For me after four or five years an interface can and should be re-examined. What was fine in the beginning may no longer work. Unlike iOS and Android Windows Phone couldn’t bend developers to add features or influence the influencers. Users did not flock and it’s hard to know if it was the uniqueness of Metro, the lack o certain apps, or both that kept them away.

With Windows 10 Microsoft is merging Windows Phone and Windows RT (tablet OS) to create a new mobile offering. This means the things Windows Phone was about in its beginning no longer apply. And that could ultimately be bad or it could be good. We will know in another five years.

Win_10_Header

And now we are down to less than 24 hours until the next step on the road to Windows 10.

Tomorrow at 9am Redmond time and 11am my time Microsoft will be showing off the consumer part of Windows 10 in a day long affair that will feature CEO Satya Nadella and Xbox chief Phil Spencer in addition to Head of Windows Terry Myerson and head o PC/Phone/Tablets Joe “The Hair” Belfiore. As the event has approached more and more news sites have been reporting on what we are expected to see.

Now at this point other than the obvious I’m not sure what else will be on tap for Wednesday. Since there are a plethora of articles now popping up about what to expect I thought I’d link to the most interesting.

Windows 10 for Mobile (Phones/Tablets) Preview in February-ZDNet

But tomorrow will not be the day Microsoft releases the first preview of the mobile version of its Windows 10 operating system, according sources close to Microsoft. Instead, the first public release of the Windows 10 mobile SKU — which sources have said will work on both Windows Phones and smaller Intel- and ARM-based tablets — won’t happen until some time in February 2015.

Mary Jo Foley

Microsoft will show off new hardware; including a phone/PC hybrid- The Information

Microsoft also plans to introduce new hardware, with some set to appear this week and a phone-laptop hybrid that might appeal to enterprise customers being developed for further in the future.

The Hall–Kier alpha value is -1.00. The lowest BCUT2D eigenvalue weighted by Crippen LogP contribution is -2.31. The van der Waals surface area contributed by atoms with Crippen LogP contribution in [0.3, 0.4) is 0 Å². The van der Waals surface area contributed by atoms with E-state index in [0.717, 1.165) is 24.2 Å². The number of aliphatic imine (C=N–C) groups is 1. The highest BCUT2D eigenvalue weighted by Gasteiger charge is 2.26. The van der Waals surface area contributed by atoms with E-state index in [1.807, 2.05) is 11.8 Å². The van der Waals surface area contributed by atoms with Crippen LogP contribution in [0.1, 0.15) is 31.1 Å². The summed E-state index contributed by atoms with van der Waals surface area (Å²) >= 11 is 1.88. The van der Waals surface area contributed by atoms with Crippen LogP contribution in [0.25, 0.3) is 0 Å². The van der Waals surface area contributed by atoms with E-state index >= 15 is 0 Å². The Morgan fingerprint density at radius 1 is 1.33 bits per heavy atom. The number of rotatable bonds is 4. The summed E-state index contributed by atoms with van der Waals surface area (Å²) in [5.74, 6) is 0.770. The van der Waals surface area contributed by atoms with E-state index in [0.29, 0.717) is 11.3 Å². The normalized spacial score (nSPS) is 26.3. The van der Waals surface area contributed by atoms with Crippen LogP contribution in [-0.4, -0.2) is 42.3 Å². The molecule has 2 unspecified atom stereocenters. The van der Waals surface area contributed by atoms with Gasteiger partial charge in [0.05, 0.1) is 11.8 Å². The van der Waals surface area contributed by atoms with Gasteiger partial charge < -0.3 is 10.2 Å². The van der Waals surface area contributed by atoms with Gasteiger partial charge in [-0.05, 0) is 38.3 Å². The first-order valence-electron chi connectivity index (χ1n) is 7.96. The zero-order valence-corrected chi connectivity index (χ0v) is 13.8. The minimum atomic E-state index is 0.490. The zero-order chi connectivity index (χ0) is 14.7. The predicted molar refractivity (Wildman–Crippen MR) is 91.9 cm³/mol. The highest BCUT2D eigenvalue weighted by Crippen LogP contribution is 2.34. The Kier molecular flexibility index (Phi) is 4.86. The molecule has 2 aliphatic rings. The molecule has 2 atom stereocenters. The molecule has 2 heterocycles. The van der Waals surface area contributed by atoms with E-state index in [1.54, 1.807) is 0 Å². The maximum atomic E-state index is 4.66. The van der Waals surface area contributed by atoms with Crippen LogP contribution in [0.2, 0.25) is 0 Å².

Amir Efrati and Steve Nellis

New Spartan Browser will target Chrome extensions- Neowin

Spartan will be able to use Chrome extensions and, while we are not sure if they will work 100% natively, the way extensions have been implemented is nearly identical to that of Chrome which will make it a simple process for developers to make their extensions work on Spartan.

Brad Sams

These are just the ones that add new details; others are fairly obvious things everyone expects to see. So we expect to see phones, tablets, PCs running the latest builds, and whatever connection 10 has to the Xbox. Right now I’m tempering my expectations. There are a lot of things Microsoft has to do tomorrow.

They have to make Windows 10 attractive to people who adopted Windows 8. Right now the story has been about how this version caters to desktop users; now they need to convince tablet and tablet PC users it can work for them too. Microsoft has to prove they can improve upon mobile. We have few clues on what Windows 10’s interface for phones and tablets. It is believed Windows Phone and Windows RT will be combined to make a new SKU for mobile devices. Redmond will need to show progress; I don’t think they should make Windows Phone stretch and call it a day. One of my concerns is Microsoft has done little to the mobile side other than make it Windows Phone; this would not be a deal breaker but it would be disappointing. Lastly tomorrow needs to prove that Windows matters to Microsoft. Not because it makes money but that it has strategic importance and it offers something not found elsewhere.

Of course we will see Windows 10 on hardware new and old. We will get to see how it works on phones and tablets. Microsoft will show off Continuum which allows users to switch between desktop and touch use. The head of Windows will discuss how many people are in the Windows Insiders program testing the OS. My hope is that with a new focus on Universal applications Microsoft will show new applications and refreshes to older ones like Fresh Paint and the MSN apps. With Phil Spencer on hand I hope they discuss gaming on the PC and mobile gaming (with new titles in its wake). I want to see stuff even if it’s not ready to download Wednesday.

And if there is some funky phone/PC/tablet hybrid prototype and it is cool so that too.

On a serious note tomorrow’s event is not the end of the Windows 10 story, it is another chapter. I expect Microsoft to discuss the return of its hardware conference WinHec and its business conference Ignite. Also expect the beginning of the discussion about what Universal apps and OneCore mean to Windows going forward. While there will be hardware I don’t think there will be much talk about first party (Surface/Lumia) devices. I am hoping we hear about the Xbox as a service but that’s always hope. Finally I think Microsoft will talk about Windows’ ability to compete against Chromebooks and possibly against the iPad.

And that is my hopes and fears for tomorrow’s Windows 10 event. If you want to watch go to Windows 10 Story. Also check out the Verge and CNET who will be live blogging. Or check back here if you want my opinion.

image: Microsoft